Amp Up Patient Access by Slashing No-Show Rates
There is no healthcare without access to healthcare. There are many ways that patients don’t have access to a clinician: lack of health insurance is certainly one of them. But patients face even bigger barriers because of inefficient scheduling and triage systems which effectively prevent them from getting appointments.
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How can this be? Most patient scheduling systems have evolved over time in a never-ending quest to find the perfect system where patient demand equals supply of appointments. But most of the time, this quest is doomed, and the end result is a scheduling system which satisfies no one—neither patient, nor clinician, nor scheduler, nor office manager. One result of these patched-together scheduling systems is that oftentimes patients don’t show up for their appointments—in some clinics, this rate can be as high as fifty percent, or even higher. A fifty percent no show rate means that you’re only seeing fifty percent of the patients you could otherwise accommodate. And that means that patients who need and want care, aren’t getting it.
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This article will be the first in a series to unravel the mysteries of increasing patient access. We’ll start with that familiar clinic nemesis—the broken appointment or BA. A previous article, Reducing Those Darned No-Shows, describes how you can “scrub” the schedule to open up same day appointments by eliminating appointments that patients don’t want or need. (It is well-documented that if you give patients appointments on the day they request them, the no-show rate will decline precipitously.) Having fewer broken appointments means that more appointments are available for patients who will show up for them, which means you’ll be able to see more patients every day.
This article shows how you can tackle the no-show problem by calling patients prior to their appointments. The key to success is NOT “reminder calls.” Rather, the key to success is a reminder call process (that produces the desired result). To construct a great reminder call process, you need to consider the following:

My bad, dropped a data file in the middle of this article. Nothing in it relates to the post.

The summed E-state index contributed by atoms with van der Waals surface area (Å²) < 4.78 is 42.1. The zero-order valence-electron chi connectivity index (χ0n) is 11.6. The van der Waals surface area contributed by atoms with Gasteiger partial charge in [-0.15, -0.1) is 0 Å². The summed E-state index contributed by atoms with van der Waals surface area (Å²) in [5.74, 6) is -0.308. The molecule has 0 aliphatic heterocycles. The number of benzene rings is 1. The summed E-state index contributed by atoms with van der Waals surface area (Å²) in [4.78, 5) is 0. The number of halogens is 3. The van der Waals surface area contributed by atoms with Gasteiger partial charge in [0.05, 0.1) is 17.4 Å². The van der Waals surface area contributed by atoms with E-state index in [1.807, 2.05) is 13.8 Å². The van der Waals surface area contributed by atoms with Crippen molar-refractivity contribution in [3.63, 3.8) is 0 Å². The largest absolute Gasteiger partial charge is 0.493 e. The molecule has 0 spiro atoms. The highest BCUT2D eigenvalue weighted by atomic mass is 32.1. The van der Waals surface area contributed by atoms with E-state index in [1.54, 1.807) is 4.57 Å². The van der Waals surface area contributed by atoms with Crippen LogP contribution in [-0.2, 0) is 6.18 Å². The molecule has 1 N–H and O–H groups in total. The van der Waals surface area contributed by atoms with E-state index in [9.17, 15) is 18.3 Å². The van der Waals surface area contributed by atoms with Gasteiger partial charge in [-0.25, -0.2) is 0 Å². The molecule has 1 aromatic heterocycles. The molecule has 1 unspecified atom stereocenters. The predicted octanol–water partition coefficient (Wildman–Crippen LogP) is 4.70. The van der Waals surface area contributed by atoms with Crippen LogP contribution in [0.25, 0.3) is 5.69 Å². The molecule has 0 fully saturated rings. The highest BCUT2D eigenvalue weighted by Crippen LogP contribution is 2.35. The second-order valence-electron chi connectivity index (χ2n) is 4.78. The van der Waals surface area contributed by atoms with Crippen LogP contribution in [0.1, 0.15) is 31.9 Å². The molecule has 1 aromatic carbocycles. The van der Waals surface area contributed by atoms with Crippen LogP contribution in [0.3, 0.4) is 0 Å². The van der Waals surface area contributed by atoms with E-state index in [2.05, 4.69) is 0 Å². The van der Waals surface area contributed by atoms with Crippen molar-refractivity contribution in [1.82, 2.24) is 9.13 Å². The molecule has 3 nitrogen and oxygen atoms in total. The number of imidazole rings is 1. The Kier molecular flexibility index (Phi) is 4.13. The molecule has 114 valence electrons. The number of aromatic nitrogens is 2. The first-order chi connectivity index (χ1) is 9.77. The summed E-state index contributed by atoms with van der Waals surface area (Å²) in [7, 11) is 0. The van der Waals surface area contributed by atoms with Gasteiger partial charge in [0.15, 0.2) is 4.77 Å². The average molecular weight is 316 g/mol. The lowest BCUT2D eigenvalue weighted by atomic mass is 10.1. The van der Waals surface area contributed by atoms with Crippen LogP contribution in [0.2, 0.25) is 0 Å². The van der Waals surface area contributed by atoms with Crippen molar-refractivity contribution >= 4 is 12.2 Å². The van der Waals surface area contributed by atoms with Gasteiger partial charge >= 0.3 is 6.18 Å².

- Who does the calling? The best callers have daily contact with patients. Different callers will have vastly different results, so experiment in finding the best ones.
- When do callers call? Each caller is assigned a group of patients from the schedule and begins calling patients two days prior to the appointment. The caller calls repeatedly until every patient is reached.
- How do the callers find the time to call patients? This is easy. There are plenty of 5 minute downtime periods for every staff member! You don’t need a dedicated hour set aside to do calls. Each caller should use these short bursts of downtime to pull out reminder call lists and call patients.
- What if the phone numbers are erroneous and patients can’t be reached? If a number is wrong, make a note on the schedule so if the patient shows, the correct info can be gathered. If the patient’s phone is no longer in service, the caller notes this and the clinic should double-book this slot, without removing the patient’s name (in case the patient shows). If you keep track of this, you will see that patients with disconnected numbers rarely show.
- What do callers say to patients? This is key. Write a script all callers follow. The best script confirms that we have the right person on the phone, reminds the patient of her/his appointment, and makes sure the patient can make the appointment at the appointed time. If not, change the appointment! The caller should ask: “If you cannot make this appointment for any reason, will you call me to cancel so we can use that time for another patient?” And be sure to give the patient a number to call when canceling an appointment—preferably a number dedicated only to that purpose (so it’s as easy as possible for the patient, who can get through right away and either leave a message or talk to a real person and reschedule).
- In the course of these calls, which are way more than simply “reminder” calls, the caller learns all kinds of things including whose phone is disconnected, which patients seem tentative (“I’m going to try real hard to be there tomorrow.”), which parents are bringing in an extra kid, and which patients have developed a secondary problem (“Yeah, I got that thing on my wrist, but I also have a bad throat I need to ask the doctor about.”) All of this info is of great if unpredictable value to clinic staff. Callers need to find ways to relay all their info to the clinician and/or Patient Care Team.
Try an experiment: Institute a reminder process in your own clinic for four weeks. Before you start, though, figure out your baseline no-show rate for a few days (the number of patients who did not show for their appointment each day divided by the number of patients scheduled that day. For example: Dr. Mendez had five patients who broke their appointments on April 21st, and there were twenty patients scheduled. Dr. Mendez’s no-show rate = 25%, or 5 divided by 20). One caveat: if you have twenty appointment slots in your schedule, but you had only filled fifteen of them for that day, and you had five empty slots, then you would divide 5 by 15, for a no-show rate of 33%). Calculate the no-show rate every day for every provider working in your clinic. We bet you’ll be very surprised at the impact this one technique will have. Try it!
For more ideas on how to reduce BAs and increase patient access to care, see The No-Show Playbook in the Tools section of this website.
Written by Pamela Weisse and Roger Coleman, Coleman Associates